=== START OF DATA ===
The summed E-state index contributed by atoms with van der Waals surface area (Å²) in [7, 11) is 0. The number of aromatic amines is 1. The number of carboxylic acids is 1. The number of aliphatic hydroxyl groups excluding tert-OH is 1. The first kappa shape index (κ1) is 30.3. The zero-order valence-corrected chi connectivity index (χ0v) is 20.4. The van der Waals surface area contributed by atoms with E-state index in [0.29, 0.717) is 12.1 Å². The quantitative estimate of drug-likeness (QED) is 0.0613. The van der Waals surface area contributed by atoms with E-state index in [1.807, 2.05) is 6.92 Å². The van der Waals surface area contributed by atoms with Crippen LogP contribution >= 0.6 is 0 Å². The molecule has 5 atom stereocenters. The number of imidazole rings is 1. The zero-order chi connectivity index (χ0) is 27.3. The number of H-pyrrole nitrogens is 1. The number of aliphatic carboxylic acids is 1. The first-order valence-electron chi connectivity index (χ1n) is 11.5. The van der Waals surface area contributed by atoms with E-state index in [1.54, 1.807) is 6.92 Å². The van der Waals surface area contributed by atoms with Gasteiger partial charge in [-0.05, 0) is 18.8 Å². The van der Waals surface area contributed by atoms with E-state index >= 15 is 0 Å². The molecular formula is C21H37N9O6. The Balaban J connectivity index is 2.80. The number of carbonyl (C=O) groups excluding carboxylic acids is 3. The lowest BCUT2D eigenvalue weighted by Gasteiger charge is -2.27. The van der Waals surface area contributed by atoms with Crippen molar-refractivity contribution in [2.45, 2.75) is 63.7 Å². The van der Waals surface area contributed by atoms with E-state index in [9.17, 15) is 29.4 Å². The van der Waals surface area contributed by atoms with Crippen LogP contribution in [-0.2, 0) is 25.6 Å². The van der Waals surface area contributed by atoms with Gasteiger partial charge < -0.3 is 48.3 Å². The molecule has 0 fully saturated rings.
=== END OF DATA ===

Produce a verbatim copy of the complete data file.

The summed E-state index contributed by atoms with van der Waals surface area (Å²) in [7, 11) is 0. The number of aromatic amines is 1. The number of carboxylic acids is 1. The number of aliphatic hydroxyl groups excluding tert-OH is 1. The first kappa shape index (κ1) is 30.3. The zero-order valence-corrected chi connectivity index (χ0v) is 20.4. The van der Waals surface area contributed by atoms with E-state index in [0.29, 0.717) is 12.1 Å². The quantitative estimate of drug-likeness (QED) is 0.0613. The van der Waals surface area contributed by atoms with E-state index in [1.807, 2.05) is 6.92 Å². The van der Waals surface area contributed by atoms with Crippen LogP contribution >= 0.6 is 0 Å². The molecule has 5 atom stereocenters. The number of imidazole rings is 1. The zero-order chi connectivity index (χ0) is 27.3. The number of H-pyrrole nitrogens is 1. The number of aliphatic carboxylic acids is 1. The first-order valence-electron chi connectivity index (χ1n) is 11.5. The van der Waals surface area contributed by atoms with E-state index in [1.54, 1.807) is 6.92 Å². The van der Waals surface area contributed by atoms with Gasteiger partial charge in [-0.05, 0) is 18.8 Å². The van der Waals surface area contributed by atoms with E-state index >= 15 is 0 Å². The molecular formula is C21H37N9O6. The Balaban J connectivity index is 2.80. The number of carbonyl (C=O) groups excluding carboxylic acids is 3. The lowest BCUT2D eigenvalue weighted by Gasteiger charge is -2.27. The van der Waals surface area contributed by atoms with Crippen molar-refractivity contribution in [2.45, 2.75) is 63.7 Å². The van der Waals surface area contributed by atoms with E-state index in [9.17, 15) is 29.4 Å². The van der Waals surface area contributed by atoms with Crippen LogP contribution in [-0.2, 0) is 25.6 Å². The van der Waals surface area contributed by atoms with Gasteiger partial charge < -0.3 is 48.3 Å². The molecule has 0 fully saturated rings.